Tourism, restaurant groups join opposition to disputed bills

By on April 10, 2017

The Dare County Tourism Board and the Outer Banks Restaurant Association have joined a long list of county and municipal governments and non-government organizations that have passed resolutions or sent letters opposing legislation introduced by state Rep. Beverly Boswell.

At a special meeting Thursday, the tourism board passed a resolution opposing H531, a bill introduced by Boswell that would require it to set aside funds to be used to offset so-called negative impacts of tourism on local and county governments.

The board also passed a second resolution opposing a specific section of S539 that calls for repeal of the ban on the use of plastic bags. That section was added by state Sen. Bill Cook, R-Beaufort.


In March, the board had passed a resolution opposing a bill introduced by Boswell, a Dare County Republican, that dealt specifically with the repeal of the plastic bag ban.

Also on Thursday,  the Outer Banks Restaurant Association unanimously passed resolutions opposing the same bills at their monthly meeting, according to the group’s president, Daniel Lewis.

The issue surrounding the interpretation of language in legislation authorizing occupancy tax revenue to fund the Outer Banks Visitors Bureau dates to an April 18, 2016 meeting when Kitty Hawk Mayor Gary Perry asked the board fund “no more than $25,000” to cover overtime expenses incurred by Kitty Hawk, Duck, Southern Shores and the Dare and Currituck County sheriff’s offices in manning the intersection of U.S. 158 and U.S. 12 on summer weekends.

Vehicles often blocked the northbound lanes when they became stuck in the intersection after trying to turn left onto N.C. 12.

At that meeting, the board’s legal counsel advised that because they were state roads, the N.C. State Highway Patrol was responsible for enforcement at the intersection. Oher board members expressed concerns that other towns, which contribute occupancy tax funds to bureau, would also be entitled to those funds to pay police officers in other jurisdictions.


The board voted to table the request and also asked that the towns and counties requesting the funds provide a summary of the actual expenses incurred in manning the congested intersection.

At a meeting on September 15, 2016, data was made available for three of the towns that requested the additional funding and that data covered the prior (FY 2014-15) and current year (FY 2o15-16) overtime expenses. The three towns were Duck, Southern Shores, and Kitty Hawk.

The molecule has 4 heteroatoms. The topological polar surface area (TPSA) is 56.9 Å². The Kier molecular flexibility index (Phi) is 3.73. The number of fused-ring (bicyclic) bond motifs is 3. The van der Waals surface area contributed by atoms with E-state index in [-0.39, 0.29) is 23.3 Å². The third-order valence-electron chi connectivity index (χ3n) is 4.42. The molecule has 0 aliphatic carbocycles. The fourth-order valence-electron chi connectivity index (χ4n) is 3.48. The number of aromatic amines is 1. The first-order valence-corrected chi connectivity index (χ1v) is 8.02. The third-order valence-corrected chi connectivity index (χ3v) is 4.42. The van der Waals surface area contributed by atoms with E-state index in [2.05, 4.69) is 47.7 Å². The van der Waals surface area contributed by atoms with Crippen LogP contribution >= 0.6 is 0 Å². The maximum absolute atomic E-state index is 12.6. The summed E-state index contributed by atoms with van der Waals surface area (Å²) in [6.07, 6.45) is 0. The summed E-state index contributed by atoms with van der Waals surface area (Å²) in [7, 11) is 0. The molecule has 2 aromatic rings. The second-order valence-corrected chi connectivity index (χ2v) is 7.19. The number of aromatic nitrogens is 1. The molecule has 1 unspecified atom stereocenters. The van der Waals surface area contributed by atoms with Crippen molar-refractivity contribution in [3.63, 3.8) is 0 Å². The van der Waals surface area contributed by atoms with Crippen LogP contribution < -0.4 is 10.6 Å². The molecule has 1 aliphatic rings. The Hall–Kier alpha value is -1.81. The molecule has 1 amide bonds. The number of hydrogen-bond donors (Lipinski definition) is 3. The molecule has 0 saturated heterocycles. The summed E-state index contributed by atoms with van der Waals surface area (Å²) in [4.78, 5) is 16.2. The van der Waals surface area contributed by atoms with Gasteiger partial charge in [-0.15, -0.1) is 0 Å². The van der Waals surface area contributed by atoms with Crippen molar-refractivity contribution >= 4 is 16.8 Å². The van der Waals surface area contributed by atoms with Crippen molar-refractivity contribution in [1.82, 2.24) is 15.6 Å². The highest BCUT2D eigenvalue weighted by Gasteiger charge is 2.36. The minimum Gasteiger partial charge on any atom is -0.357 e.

None of the towns broke out overtime paid to man the intersection.


The numbers actually showed a drop in overtime for the 2015-16 year (personnel began to man the intersection in the summer of 2015, near the end of the 2014-15 fiscal year) although Kitty Hawk claimed another $15,404 in time off in lieu of overtime. The documents do not specify the time periods covered by Kitty Hawk’s “comp time” expenses.

Board member Wally Overman told the other members the Dare County Board of Commissioners would seek state funding in the form of a resolution and letter to fund and implement a traffic management plan for the intersection.

The tourism board voted once more to table the request from Mayor Perry pending the county action.

The drama didn’t end there as Sen. Cook’s office became involved, asking for an opinion from a General Assembly attorney and the state auditor’s office concerning whether the DCTB was required by the legislation creating the funding for the Visitor’s Bureau to fund such requests as the one made by Kitty Hawk.

Neither the state attorney or the auditor stated the board had done anything wrong and in fact, the auditor’s review stated the DCTB was not spending the so-called restricted funds incorrectly.

Boswell’s bill picks up where Cook’s office left off. It calls for re-examining how the tourism board uses its 1 percent share of revenue from the 6 percent occupancy tax on visiting renters.

House Bill 531 notes that legislation passed in 1991 says that money collected from 1 percent of the tax on hotel and motel rooms and vacation rentals and a 1 percent tax on prepared food and beverages mist go into a fund administered by the Tourism Board.

 The original legislation designates 75 percent of those funds for administration and tourism promotion, while the remaining 25 percent would be “restricted and used for services or programs needed due to the impact of tourism on the county.”

Boswell contends that the money from the restricted fund has been misspent on grants for bike paths, fireworks, boardwalks and special events rather than to shore up local services such as public safety during tourist season.

But her proposal does not mention that Dare County county and its six municipalities already receive half of the revenue from the 6 percent tax to cover those costs and other budget items.

The balance of the tax — 2 percent — is designated specifically for the county’s shoreline management fund and is used to pay for beach nourishment projects.

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